15:01:02 <cpressey> I think that's algebra's fault for assuming that = is such a trivial relation. ;)
15:01:38 <oerjan> algebraists generally just take the quotient by your equivalence relation and call it a day
15:02:25 <ais523> cpressey: ouch
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15:06:26 <oerjan> also equality with monoids is already undecidable when you have conventional equations. it's called the word problem.
15:06:52 <cpressey> Errrr indeed!
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15:07:44 <cpressey> That all seems rather cavalier somehow, but actually I think it means I can feel a whole lot better -- Burro doesn't bend the rules nearly as much as I thought it might.
15:11:37 <ais523> cpressey: if instead of "computational equivalence", you say "provable computational equivalence, according to inference rules X, Y, Z, etc.", it works I think
15:11:43 <ais523> e.g. for Burro, you have the cancelling-out rules
15:12:41 <ais523> (instead of interpreting it as a programing language that's a group, interpret it as a group that happens to be executable in a TC way)
15:14:09 <cpressey> Well... if you're suggesting to restrict the set to instances that we can prove are equivalent to other instances... I'm pretty sure that's not TC anymore (although it's a different way to put the question than I'm used to)
15:14:23 <cpressey> s/instances/programs if you like
15:15:12 <ais523> no, I'm not
15:15:16 <ais523> I'm suggesting weaking the equality relation
15:15:18 <cpressey> Or, not a group, because it's not closed: A x B = C where A and B are provably equiavlent to somerhing, but C isn't
15:15:20 <ais523> *weakening
15:16:01 <ais523> so that you can have two computationally equivalent programs that are not equal, because it can't be proved using a certain specific set of rules
15:16:11 <cpressey> OK, I think I see
15:16:17 <ais523> they're both part of the group, just /different/ group elements
15:16:25 <cpressey> Yeeeeees
15:16:32 * cpressey grimaces
15:17:15 <cpressey> How on earth would you show that the "unprovable elements" obey any of the laws, though?
15:17:29 <ais523> no individual element is unprovable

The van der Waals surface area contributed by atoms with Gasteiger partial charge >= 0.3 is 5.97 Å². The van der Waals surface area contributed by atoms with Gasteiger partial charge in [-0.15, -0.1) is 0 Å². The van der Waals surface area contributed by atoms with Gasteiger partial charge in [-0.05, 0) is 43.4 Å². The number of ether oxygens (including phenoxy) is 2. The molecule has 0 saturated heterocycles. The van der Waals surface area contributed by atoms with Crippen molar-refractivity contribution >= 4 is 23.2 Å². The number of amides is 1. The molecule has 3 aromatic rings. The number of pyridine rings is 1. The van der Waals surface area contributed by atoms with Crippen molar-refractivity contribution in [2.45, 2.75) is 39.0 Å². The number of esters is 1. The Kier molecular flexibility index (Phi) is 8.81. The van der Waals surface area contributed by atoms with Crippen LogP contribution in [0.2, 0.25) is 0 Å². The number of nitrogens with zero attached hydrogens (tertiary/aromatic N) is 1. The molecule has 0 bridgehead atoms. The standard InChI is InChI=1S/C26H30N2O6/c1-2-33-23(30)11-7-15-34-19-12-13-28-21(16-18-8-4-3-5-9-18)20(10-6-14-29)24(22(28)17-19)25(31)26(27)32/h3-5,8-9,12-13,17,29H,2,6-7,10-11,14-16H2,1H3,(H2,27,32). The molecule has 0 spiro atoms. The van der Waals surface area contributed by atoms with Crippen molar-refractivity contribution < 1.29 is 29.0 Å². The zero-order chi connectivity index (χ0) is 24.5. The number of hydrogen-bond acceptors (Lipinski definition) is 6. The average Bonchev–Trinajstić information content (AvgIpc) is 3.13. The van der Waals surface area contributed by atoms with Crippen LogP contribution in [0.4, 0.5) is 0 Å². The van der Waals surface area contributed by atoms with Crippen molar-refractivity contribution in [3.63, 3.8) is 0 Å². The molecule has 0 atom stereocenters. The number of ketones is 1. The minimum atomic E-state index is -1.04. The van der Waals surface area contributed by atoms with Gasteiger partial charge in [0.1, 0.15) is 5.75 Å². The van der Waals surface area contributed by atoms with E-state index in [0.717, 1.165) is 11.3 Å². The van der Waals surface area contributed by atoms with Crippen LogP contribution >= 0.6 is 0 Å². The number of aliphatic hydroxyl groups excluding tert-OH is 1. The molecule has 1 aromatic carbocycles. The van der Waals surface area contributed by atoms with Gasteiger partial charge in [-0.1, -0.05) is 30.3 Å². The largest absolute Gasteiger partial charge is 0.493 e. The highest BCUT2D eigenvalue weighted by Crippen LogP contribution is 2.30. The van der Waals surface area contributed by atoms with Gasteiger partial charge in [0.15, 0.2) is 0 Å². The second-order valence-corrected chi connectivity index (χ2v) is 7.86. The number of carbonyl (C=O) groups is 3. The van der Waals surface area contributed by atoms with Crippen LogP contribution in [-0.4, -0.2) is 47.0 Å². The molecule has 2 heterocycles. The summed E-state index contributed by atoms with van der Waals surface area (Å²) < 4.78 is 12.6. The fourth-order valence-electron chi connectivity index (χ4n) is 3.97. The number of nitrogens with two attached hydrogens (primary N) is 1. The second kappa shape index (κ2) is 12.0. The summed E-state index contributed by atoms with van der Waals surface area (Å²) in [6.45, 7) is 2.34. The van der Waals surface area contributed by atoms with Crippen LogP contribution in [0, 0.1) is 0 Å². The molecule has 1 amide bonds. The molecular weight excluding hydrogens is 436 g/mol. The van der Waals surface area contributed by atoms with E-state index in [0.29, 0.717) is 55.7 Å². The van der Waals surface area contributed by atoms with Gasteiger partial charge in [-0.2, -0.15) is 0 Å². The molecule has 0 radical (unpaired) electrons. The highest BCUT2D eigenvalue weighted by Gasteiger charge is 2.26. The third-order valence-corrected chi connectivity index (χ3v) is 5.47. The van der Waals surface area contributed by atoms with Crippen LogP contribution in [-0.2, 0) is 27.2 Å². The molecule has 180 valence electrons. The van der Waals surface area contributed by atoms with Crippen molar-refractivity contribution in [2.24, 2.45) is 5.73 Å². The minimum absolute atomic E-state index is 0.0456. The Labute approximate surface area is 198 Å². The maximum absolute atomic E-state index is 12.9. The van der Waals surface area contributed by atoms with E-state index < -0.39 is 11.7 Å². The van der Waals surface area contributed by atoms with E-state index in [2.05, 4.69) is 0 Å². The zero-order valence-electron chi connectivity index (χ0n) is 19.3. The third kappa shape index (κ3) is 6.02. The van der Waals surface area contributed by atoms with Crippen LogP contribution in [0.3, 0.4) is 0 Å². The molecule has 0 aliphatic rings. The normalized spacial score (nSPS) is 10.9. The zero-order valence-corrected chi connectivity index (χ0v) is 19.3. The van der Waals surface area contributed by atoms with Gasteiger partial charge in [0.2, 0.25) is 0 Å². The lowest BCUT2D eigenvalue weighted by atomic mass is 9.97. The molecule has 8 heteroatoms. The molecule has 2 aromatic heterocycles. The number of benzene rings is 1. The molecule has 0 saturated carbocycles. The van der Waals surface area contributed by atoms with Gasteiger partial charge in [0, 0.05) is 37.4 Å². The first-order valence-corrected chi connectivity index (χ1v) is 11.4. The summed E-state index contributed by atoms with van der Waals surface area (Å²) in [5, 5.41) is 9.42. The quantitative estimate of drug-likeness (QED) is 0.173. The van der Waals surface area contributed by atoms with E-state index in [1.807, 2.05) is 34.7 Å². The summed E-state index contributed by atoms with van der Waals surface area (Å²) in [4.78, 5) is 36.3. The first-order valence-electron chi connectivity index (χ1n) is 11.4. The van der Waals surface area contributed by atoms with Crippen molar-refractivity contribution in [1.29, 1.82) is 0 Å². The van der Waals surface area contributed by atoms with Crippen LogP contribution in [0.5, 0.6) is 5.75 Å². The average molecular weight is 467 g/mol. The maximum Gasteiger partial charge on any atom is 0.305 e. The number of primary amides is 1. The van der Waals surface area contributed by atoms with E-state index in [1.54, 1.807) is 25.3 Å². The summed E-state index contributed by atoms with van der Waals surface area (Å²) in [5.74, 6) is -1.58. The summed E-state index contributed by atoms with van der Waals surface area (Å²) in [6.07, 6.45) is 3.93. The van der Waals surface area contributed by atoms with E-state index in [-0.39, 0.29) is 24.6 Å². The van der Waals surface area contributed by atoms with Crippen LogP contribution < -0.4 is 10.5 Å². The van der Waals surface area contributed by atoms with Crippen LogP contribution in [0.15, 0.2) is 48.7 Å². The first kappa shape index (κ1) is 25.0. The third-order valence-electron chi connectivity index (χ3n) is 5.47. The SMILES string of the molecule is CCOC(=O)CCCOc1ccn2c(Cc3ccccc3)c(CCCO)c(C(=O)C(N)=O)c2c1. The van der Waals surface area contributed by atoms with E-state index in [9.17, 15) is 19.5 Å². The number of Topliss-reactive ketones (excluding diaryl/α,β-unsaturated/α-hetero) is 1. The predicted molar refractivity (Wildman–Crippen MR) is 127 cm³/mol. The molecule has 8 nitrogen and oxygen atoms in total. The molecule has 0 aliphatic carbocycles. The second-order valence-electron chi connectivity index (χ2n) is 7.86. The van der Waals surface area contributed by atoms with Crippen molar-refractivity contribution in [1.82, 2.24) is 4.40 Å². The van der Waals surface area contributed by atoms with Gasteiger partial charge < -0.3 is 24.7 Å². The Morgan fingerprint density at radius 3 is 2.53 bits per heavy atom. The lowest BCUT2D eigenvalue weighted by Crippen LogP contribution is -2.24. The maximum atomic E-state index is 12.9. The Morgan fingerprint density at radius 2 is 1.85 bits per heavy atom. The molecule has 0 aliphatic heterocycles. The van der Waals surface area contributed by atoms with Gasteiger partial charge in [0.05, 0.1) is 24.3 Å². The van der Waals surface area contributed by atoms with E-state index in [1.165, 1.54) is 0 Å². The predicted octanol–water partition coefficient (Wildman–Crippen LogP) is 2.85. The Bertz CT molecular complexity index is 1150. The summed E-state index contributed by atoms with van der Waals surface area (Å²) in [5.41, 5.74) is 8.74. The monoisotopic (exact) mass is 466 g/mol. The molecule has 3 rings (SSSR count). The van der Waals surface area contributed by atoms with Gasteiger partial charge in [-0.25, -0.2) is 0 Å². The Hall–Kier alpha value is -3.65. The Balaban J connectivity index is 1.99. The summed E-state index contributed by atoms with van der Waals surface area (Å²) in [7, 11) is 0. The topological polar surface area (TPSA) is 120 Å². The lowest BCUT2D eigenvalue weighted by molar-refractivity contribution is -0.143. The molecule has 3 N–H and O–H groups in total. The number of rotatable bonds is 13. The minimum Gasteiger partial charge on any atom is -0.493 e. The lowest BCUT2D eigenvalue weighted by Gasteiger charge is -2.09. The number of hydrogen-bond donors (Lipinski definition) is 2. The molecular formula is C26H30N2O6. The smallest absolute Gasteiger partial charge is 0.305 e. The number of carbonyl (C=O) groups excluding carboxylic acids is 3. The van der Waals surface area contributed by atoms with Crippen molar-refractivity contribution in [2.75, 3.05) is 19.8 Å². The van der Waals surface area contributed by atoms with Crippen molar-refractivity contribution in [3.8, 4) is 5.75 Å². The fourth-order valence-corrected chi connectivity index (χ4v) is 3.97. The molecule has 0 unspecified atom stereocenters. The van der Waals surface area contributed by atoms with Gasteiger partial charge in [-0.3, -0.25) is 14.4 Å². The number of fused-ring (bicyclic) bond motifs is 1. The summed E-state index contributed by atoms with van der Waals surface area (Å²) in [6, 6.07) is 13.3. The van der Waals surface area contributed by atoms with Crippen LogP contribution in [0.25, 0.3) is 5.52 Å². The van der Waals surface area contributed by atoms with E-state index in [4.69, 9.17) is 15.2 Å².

15:17:34 <ais523> it's just the relationship between two of them
15:17:47 <cpressey> OK, right
15:17:48 <ais523> and the laws are what you use to establish the equality relationship, so it's true by definition
15:18:03 <ais523> as in, two programs are equal if you can prove them equal using the group laws
15:18:11 <ais523> (which also implies they're computationally equivalent)
15:18:26 <ais523> two programs might happen to be computationally equivalent for a different reason, in which case they aren't equal
15:25:01 <cpressey> That might be a good way to re-seat the idea. I'm just trying to figure out if you lose anything (of significance). Currently, if 2 programs are equivalent for any reason, then they go into the same equivalence class and are treated as "the same thing" by the axioms. With the weaker definition, they would have to be "equivalent by the group axioms" in order to do that. OK, I think that's OK... Burro for example works
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15:28:04 * Phantom_Hoover wonders if learning Fortran would be good for a laugh.
15:33:03 <cpressey> Phantom_Hoover: Not just a laugh, if you wanted to break into the big bad world of high-performance numerical computing.
15:33:14 <Phantom_Hoover> I don't want to do that.
15:35:42 <cpressey> Or you could learn: http://en.wikipedia.org/wiki/Fortress_%28programming_language%29
15:37:53 <cpressey> COBOL would be a heartier laugh.
15:38:34 <cpressey> Or are we to say "Cobol" now? Everyone says Lisp and Forth and Basic. Have shouted language names gone out of style?
15:38:55 <Phantom_Hoover> Yes, ever since the ASCII became standard.
15:39:22 <cpressey> -_^
15:39:31 <cpressey> Oh, the kids these days, always with the ASCII.
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15:40:28 <oklopol> EASIER TO READ
15:40:31 <Phantom_Hoover> Indeed, as Lisp demonstrates.
15:40:33 <oklopol> SEXIER
15:40:37 <oklopol> COOLER
15:40:38 <Phantom_Hoover> !lisp (print 'hello)
15:40:48 <Phantom_Hoover> oklopol, you think monospaced fonts are cool.
15:41:15 <Phantom_Hoover> Your view of aesthetics in typography are of a similar value of a pigeon's.
15:41:27 <Phantom_Hoover> s/view/views/
15:41:48 <oklopol> pigeons are very smart. all the known ways to show a language is not regular are based on pigeons.
15:43:05 <Phantom_Hoover> oklopol, maybe so, but they don't know the first thing about typography.
15:43:56 <ais523> oklopol: is that statement vacuously true?
15:44:17 <oklopol> "<Phantom_Hoover> s/view/views/" <<< clearly you know a lot about typography
15:44:18 <oklopol> hahaha
15:44:21 <oklopol> get it
15:44:25 <oklopol> typo-graphy
15:44:29 <oklopol> ais523: yes
15:44:32 <oklopol> err
15:44:37 <oklopol> no!
15:44:48 <oklopol> it's non-vacuously true
15:44:54 <ais523> `addquote <oklopol> pigeons are very smart. all the known ways to show a language is not regular are based on pigeons.
15:45:06 <ais523> as in, there is a known way to show a language is not regular, and it's pigeon-based?
15:45:08 <Phantom_Hoover> oklopol, that is a typo. They are common, due to the fact that humans are not designed to type.
15:45:08 <HackEgo> 211|<oklopol> pigeons are very smart. all the known ways to show a language is not regular are based on pigeons.
15:45:10 <oklopol> ais523: yes
15:45:16 <ais523> wow
15:45:26 <Phantom_Hoover> oklopol, what is it/?
15:45:27 <oklopol> ais523: well, not very literally :D
15:45:39 <oklopol> it's a pun.
15:45:43 <ais523> ah
15:45:54 <Phantom_Hoover> A pun in Finnish?
15:46:00 <oklopol> yes.
15:46:04 <oklopol> also in english though.
15:46:25 <Phantom_Hoover> Do explain.